There is one thing I know to be true for me and most people: the ability for nature to immediately rejuvenate the mind and body, especially after a week’s worth of hard work. I speak to all people who work tirelessly throughout the week when I say that doing so (working) would utterly drain all of our mental and physical potentials if not for that one refreshing place to which we escape and heal. Can we all agree that a day spent in nature is the prevailing remedy for our collective weariness?

I think we can agree.

That vast, vibrant canopy of trees shown above belongs to the Atlantic Rainforest, which surrounds the bustling city of Sao Paulo and stretches across the Eastern coast of Brazil. Undoubtedly this short trip to the forest has refreshed me both mentally and physically. But the remarkable thing—and I say this without exaggeration—is that this forest may have refreshed my perspective on how the world works as well. It was Professor Waverli Neuberger who helped me understand how differently others view the world from me. Her knowledge on the forest is vast and astonishing, but what surprised me the most was when she explained how deeply interconnected all species were to each other in the forest; essentially, the forest was one massive mat of cooperating organisms.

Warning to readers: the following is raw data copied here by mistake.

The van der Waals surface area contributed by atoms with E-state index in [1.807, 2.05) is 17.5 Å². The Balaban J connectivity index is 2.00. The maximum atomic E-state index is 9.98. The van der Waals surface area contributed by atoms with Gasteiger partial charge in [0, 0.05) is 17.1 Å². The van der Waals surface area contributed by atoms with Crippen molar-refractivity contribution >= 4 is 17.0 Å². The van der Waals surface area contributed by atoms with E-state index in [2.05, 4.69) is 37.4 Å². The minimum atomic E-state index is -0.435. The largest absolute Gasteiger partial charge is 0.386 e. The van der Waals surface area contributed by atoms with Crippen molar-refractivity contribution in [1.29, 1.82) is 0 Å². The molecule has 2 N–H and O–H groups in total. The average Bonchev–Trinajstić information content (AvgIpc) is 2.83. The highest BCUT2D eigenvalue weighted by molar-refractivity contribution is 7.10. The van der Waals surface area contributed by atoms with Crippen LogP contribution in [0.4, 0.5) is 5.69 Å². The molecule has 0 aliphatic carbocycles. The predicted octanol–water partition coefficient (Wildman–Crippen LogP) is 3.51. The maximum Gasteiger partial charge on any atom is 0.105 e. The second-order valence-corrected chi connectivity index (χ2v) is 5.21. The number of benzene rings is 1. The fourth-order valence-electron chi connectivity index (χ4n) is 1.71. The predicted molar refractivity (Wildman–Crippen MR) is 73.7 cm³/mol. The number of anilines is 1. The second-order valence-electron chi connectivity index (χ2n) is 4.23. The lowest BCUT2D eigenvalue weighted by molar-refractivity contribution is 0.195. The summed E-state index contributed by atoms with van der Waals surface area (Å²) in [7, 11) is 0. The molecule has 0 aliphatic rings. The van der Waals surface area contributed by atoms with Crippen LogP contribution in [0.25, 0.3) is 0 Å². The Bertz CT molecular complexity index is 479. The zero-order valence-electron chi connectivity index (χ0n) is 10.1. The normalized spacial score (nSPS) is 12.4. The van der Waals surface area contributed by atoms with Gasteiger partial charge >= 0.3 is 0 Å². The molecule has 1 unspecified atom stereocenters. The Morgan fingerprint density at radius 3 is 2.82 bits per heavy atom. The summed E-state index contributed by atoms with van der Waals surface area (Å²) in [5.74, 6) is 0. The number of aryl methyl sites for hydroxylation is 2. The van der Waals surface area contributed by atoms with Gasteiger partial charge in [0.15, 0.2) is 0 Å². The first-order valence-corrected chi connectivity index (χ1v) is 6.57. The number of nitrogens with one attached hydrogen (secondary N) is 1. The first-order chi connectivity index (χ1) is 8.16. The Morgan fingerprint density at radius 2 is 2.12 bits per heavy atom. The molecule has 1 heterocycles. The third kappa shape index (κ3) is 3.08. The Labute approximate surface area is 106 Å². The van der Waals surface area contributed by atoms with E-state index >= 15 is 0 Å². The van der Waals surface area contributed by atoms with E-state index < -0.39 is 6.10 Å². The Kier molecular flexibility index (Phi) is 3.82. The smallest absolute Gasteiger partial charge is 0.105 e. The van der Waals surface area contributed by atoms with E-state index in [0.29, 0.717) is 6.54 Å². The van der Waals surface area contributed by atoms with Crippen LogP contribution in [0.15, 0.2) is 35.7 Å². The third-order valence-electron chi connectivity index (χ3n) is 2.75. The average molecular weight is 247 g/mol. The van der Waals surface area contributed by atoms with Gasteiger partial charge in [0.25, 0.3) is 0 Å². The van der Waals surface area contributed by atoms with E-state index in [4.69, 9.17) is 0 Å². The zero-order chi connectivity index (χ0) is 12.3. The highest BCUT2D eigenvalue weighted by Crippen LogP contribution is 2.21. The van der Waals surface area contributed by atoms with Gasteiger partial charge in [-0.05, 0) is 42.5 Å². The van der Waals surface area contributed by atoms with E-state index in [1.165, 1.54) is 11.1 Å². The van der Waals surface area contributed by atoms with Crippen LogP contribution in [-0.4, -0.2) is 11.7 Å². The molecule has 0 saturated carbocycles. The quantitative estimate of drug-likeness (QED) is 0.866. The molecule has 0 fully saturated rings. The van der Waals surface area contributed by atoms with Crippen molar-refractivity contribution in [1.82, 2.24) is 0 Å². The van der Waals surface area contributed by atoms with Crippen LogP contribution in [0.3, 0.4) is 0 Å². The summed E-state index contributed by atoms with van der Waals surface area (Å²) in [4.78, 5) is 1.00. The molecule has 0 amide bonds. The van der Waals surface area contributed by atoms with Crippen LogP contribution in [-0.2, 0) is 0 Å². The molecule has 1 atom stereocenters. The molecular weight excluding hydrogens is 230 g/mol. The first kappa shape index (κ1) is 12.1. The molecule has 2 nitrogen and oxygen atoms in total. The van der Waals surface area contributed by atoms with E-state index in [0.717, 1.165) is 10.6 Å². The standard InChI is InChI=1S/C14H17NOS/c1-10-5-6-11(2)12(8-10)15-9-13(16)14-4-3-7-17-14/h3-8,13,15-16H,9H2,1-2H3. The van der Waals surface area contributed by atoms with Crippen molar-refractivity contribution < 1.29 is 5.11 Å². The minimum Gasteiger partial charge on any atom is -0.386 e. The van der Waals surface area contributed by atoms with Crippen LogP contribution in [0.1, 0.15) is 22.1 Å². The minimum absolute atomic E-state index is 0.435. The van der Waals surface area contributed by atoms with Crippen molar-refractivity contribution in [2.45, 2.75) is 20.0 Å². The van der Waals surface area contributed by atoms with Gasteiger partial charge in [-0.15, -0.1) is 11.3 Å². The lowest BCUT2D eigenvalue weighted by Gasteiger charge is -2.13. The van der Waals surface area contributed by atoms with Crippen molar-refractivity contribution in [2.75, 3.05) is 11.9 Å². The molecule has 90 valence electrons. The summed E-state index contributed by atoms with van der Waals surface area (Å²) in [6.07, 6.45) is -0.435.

Brazil: one massive community

How could I have failed to realize such a major aspect of natural life despite it seeming so obvious in hindsight? Neighboring trees exchange nutrients with one another and communicate warnings by secreting chemicals. In mutualism, different species of animals work together to increase the chances of survival for each. Even single cells have learned long ago to join forces and create more complex, multicellular organisms. I knew all of this beforehand, and yet, I had always primarily regarded nature as a place of cold, fierce competition where only the fittest survive. I wonder if this notion is a reflection of the type of culture in which I was raised. Am I biased in seeing people and things as fundamentally isolated, separate entities? I look at Brazil and think about how it is a communal country that takes care of its citizens. This different culture may have profoundly affected how Brazilians see the inner mechanism of their own world (the forrest). As for me, I am glad that I had this opportunity to explore a new culture in order to refresh my outlook on life.

Perhaps nature is friendlier than I thought.
Categories: Brazil 2019

2 Comments

Amy Kovach · May 25, 2019 at 12:57 pm

Gordon,

What a beautiful new perspective to carry with you back to the States. Hang on to this!!

Dr. Kovach

Waverli · May 27, 2019 at 2:26 pm

Gordon,
I hope you continue in this path getting deeper in a systemic view of nature and the role we play! I’m really happy to see how you assimilate our visit and I will be very happy to stay in touch and see your vision thrive!
Waverli

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